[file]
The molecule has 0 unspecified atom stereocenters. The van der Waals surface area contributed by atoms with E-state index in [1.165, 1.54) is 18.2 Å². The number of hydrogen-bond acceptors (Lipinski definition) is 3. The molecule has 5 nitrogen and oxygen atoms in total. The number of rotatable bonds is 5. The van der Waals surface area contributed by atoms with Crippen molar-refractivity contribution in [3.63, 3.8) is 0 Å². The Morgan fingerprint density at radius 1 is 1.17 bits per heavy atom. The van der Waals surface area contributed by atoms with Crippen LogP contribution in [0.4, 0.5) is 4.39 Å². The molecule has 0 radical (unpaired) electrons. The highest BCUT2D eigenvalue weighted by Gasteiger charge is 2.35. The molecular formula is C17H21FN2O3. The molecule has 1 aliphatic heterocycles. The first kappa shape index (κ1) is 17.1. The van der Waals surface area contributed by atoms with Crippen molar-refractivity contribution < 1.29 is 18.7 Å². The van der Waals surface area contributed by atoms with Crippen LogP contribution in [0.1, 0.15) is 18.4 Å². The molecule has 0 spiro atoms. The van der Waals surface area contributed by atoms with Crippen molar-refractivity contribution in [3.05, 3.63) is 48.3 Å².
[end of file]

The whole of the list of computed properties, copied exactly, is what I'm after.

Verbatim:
The molecule has 0 unspecified atom stereocenters. The van der Waals surface area contributed by atoms with E-state index in [1.165, 1.54) is 18.2 Å². The number of hydrogen-bond acceptors (Lipinski definition) is 3. The molecule has 5 nitrogen and oxygen atoms in total. The number of rotatable bonds is 5. The van der Waals surface area contributed by atoms with Crippen molar-refractivity contribution in [3.63, 3.8) is 0 Å². The Morgan fingerprint density at radius 1 is 1.17 bits per heavy atom. The van der Waals surface area contributed by atoms with Crippen LogP contribution in [0.4, 0.5) is 4.39 Å². The molecule has 0 radical (unpaired) electrons. The highest BCUT2D eigenvalue weighted by Gasteiger charge is 2.35. The molecular formula is C17H21FN2O3. The molecule has 1 aliphatic heterocycles. The first kappa shape index (κ1) is 17.1. The van der Waals surface area contributed by atoms with Crippen molar-refractivity contribution < 1.29 is 18.7 Å². The van der Waals surface area contributed by atoms with Crippen LogP contribution in [0.1, 0.15) is 18.4 Å². The molecule has 0 spiro atoms. The van der Waals surface area contributed by atoms with Crippen molar-refractivity contribution in [3.05, 3.63) is 48.3 Å².